Synopses & Reviews
In this revised and enlarged second edition of an established text Tony Guenault provides a clear and refreshingly readable introduction to statistical physics, an essential component of any first degree in physics. The treatment itself is self-contained and concentrates on an understanding of the physical ideas, without requiring a high level of mathematical sophistication.
A straightforward quantum approach to statistical averaging is adopted from the outset (easier, the author believes, than the classical approach). The initial part of the book is geared towards explaining the equilibrium properties of a simple isolated assembly of particles. Thus, several important topics, for example an ideal spin-1/2 solid, can be discussed at an early stage. The treatment of gases gives full coverage to Maxwell-Boltzmann, Fermi-Dirac and Bose-Einstein statistics.
Towards the end of the book the student is introduced to a wider viewpoint and new chapters are included on chemical thermodynamics, interactions in, for example, liquid helium-3 and helium-4, and statistics under extreme conditions (superconductivity and astrophysical systems).
Review
From the reviews of the second edition: "This is an introductory level textbook on the basics of statistical physics. ... it is an easy-to-read textbook, suited for bachelor students who want to learn the basics of statistical physics by themselves." (Jacques Tempere, Physicalia Magazine, Vol. 30 (4), 2008)
Review
From the reviews of the second edition:
"This is an introductory level textbook on the basics of statistical physics. ... it is an easy-to-read textbook, suited for bachelor students who want to learn the basics of statistical physics by themselves." (Jacques Tempere, Physicalia Magazine, Vol. 30 (4), 2008)
Synopsis
In this revised and enlarged second edition, Tony Guénault provides a clear and refreshingly readable introduction to statistical physics. The treatment itself is self-contained and concentrates on an understanding of the physical ideas, without requiring a high level of mathematical sophistication. The book adopts a straightforward quantum approach to statistical averaging from the outset. The initial part of the book is geared towards explaining the equilibrium properties of a simple isolated assembly of particles. The treatment of gases gives full coverage to Maxwell-Boltzmann, Fermi-Dirac and Bose-Einstein statistics.
Synopsis
This revised and enlarged second edition provides a clear and refreshingly readable introduction to statistical physics. It concentrates on an understanding of the physical ideas, without requiring a high level of mathematical sophistication.
About the Author
Tony Guénault is Emeritus Professor of Low Temperature Physics and a former Head of the School of Physics and Materials at Lancaster University, UK
Table of Contents
Preface
1: Basic Ideas. 1.1. The Macrostate. 1.2. Microstates. 1.3. The Average Postulate. 1.4. Distributions. 1.5. The Statistical method in Outline. 1.6. A Model Example. 1.7. Statistical Entropy and Microstates. 1.8 Summary.
2: Distinguishable Particles. 2.1. The Thermal Equilibrium Distribution. 2.2. What are a and ß? 2.3. A Statistical Definition of Temperature. 2.4. The Boltzman Distribution and the Partition Function. 2.5. Calculation of Thermodynamic Functions. 2.6. Summary.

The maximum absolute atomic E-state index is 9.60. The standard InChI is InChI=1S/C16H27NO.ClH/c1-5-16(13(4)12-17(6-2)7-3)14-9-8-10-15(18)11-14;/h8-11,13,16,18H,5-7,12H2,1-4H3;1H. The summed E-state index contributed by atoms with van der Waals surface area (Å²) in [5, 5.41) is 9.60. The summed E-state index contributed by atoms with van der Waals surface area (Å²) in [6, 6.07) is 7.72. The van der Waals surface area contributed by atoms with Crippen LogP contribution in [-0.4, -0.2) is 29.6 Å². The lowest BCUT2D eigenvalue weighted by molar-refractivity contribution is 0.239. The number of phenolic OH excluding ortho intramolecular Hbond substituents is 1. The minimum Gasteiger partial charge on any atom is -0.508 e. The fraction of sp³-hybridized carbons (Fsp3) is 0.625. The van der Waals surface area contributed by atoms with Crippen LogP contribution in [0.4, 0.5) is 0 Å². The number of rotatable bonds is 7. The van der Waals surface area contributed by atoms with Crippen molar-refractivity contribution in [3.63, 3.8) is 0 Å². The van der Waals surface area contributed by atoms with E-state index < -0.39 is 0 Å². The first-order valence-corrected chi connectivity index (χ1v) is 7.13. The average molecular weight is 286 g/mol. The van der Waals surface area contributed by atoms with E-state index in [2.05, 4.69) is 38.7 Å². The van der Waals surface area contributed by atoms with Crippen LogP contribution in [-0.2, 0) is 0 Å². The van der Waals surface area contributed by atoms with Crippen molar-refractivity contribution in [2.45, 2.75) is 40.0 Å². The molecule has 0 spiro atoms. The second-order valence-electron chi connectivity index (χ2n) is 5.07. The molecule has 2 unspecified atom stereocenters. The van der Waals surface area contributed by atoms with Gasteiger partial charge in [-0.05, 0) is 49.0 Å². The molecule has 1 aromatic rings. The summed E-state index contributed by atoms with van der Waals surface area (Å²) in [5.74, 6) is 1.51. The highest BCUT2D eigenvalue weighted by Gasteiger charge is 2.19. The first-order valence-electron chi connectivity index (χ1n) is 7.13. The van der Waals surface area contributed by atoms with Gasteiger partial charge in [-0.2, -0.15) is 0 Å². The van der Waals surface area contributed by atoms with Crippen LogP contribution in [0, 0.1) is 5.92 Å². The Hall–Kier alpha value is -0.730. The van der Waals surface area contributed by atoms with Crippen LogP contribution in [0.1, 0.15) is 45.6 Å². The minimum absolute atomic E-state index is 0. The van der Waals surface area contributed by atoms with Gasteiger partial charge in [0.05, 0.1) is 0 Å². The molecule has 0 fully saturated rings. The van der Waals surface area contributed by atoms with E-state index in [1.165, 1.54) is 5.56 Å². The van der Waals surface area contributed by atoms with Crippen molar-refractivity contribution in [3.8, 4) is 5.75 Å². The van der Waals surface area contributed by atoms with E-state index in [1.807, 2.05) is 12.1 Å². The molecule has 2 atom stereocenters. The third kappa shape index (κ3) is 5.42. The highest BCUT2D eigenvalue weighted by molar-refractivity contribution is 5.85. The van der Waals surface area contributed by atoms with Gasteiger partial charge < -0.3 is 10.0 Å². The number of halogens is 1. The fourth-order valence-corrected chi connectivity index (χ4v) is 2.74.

3: Two Examples. 3.1. A spin-½ Solid. 3.2. Localized harmonic Oscillators. 3.3. Summary.
4: Gases: The Density of States. 4.1. Fitting waves into boxes. 4.2. Other Information for Statistical Physics. 4.3. An Example - Helium Gas. 4.4. Summary
5: Gases: The Distributions. 5.1. Distribution in groups. 5.2. Identical Particles - Fermions and Bosons. 5.3. Counting Microstates for Gases. 5.4. The Three Distributions. 5.5. Summary.
6: Maxwell-Boltzmann Gases. 6.1. The validity of the Maxwell-Boltzmann Limit. 6.2. The Maxwell-Boltzmann Distribution of Speeds. 6.3. The Connection to Thermodynamics. 6.4. Summary.
7: Diatomic Gases. 7.1. Energy Contributions in Diatomic Gases. 7.2. Heat Capacity of a Diatomic Gas. 7.3. The Heat Capacity of Hydrogen. 7.4. Summary.
8: Fermi-Dirac Gases. 8.1. Properties of an Ideal Fermi-Dirac Gas. 8.2. Application to Metals. 8.3. Application to Helium-3. 8.4. Summary.
9: Bose-Einstein Gases. 9.1. Properties of an Ideal Bose-Einstein Gas. 9.2. Application to Helium-4. 9.3. Phoney Bosons. 9.4. A Note about Cold Atoms. 9.5. Summary.
10: Entropy in Other Situations. 10.1. Entropy and Disorder. 10.2. An Assembly at Fixed Temperature. 10.3. Vacancies in Solids.
11: Phase Transitions. 11.1. Types of Phase Transition. 11.2. Ferromagnetism of a spin-½ Solid. 11.3. Real Ferromagnetic Materials. 11.4. Order-Disorder Transformations in Alloys.
12: Two New Ideas. 12.1. Statistics or Dynamics. 12.2. Ensembles - a Larger View.
13: Chemical Thermodynamics. 13.1. Chemical Potential Revisited. 13.2. The Grand Canonical Ensemble. 13.3. Ideal Gases in the Grand Ensemble. 13.4. Mixed Systems and Chemical Reactions.
14: Dealing with Interactions. 14.1. Electrons in Metals. 14.2. Liquid Helium-3: a Fermi Liquid. 14.3. Liquid Helium-4: a Bose Liquid? 14.4. Real Imperfect Gases.
15: Statistics under Extreme Conditions. 15.1. Superfluid States in Fermi-Dirac Systems. 15.2. Statistics in Astrophysical Systems.
Appendix A - Some Elementary Counting Problems
Appendix B - Some Problems with Large Numbers
Appendix C - Some Useful Integrals
Appendix D - Some Useful Constants
Appendix E - Exercises
Appendix F - Answers to Exercises
Index